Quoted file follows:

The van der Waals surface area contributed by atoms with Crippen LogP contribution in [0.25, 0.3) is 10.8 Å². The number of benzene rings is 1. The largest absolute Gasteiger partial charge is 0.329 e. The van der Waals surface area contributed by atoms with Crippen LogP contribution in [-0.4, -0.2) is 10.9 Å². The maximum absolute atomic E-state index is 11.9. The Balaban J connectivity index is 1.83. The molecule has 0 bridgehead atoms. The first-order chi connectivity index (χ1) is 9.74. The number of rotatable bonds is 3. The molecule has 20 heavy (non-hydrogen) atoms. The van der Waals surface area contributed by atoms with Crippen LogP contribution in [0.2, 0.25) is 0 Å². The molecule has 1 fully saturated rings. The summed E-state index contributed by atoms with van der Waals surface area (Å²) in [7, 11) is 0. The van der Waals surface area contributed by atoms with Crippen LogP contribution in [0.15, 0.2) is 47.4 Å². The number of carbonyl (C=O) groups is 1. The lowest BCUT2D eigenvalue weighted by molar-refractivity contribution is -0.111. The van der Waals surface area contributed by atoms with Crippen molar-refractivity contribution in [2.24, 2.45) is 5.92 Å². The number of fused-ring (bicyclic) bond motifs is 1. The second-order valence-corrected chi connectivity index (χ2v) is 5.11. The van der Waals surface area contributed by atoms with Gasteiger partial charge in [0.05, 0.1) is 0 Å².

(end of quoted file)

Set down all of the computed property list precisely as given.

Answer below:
The van der Waals surface area contributed by atoms with Crippen LogP contribution in [0.25, 0.3) is 10.8 Å². The number of benzene rings is 1. The largest absolute Gasteiger partial charge is 0.329 e. The van der Waals surface area contributed by atoms with Crippen LogP contribution in [-0.4, -0.2) is 10.9 Å². The maximum absolute atomic E-state index is 11.9. The Balaban J connectivity index is 1.83. The molecule has 0 bridgehead atoms. The first-order chi connectivity index (χ1) is 9.74. The number of rotatable bonds is 3. The molecule has 20 heavy (non-hydrogen) atoms. The van der Waals surface area contributed by atoms with Crippen LogP contribution in [0.2, 0.25) is 0 Å². The molecule has 1 fully saturated rings. The summed E-state index contributed by atoms with van der Waals surface area (Å²) in [7, 11) is 0. The van der Waals surface area contributed by atoms with Crippen LogP contribution in [0.15, 0.2) is 47.4 Å². The number of carbonyl (C=O) groups is 1. The lowest BCUT2D eigenvalue weighted by molar-refractivity contribution is -0.111. The van der Waals surface area contributed by atoms with Crippen molar-refractivity contribution in [2.24, 2.45) is 5.92 Å². The number of fused-ring (bicyclic) bond motifs is 1. The second-order valence-corrected chi connectivity index (χ2v) is 5.11. The van der Waals surface area contributed by atoms with Gasteiger partial charge in [0.05, 0.1) is 0 Å².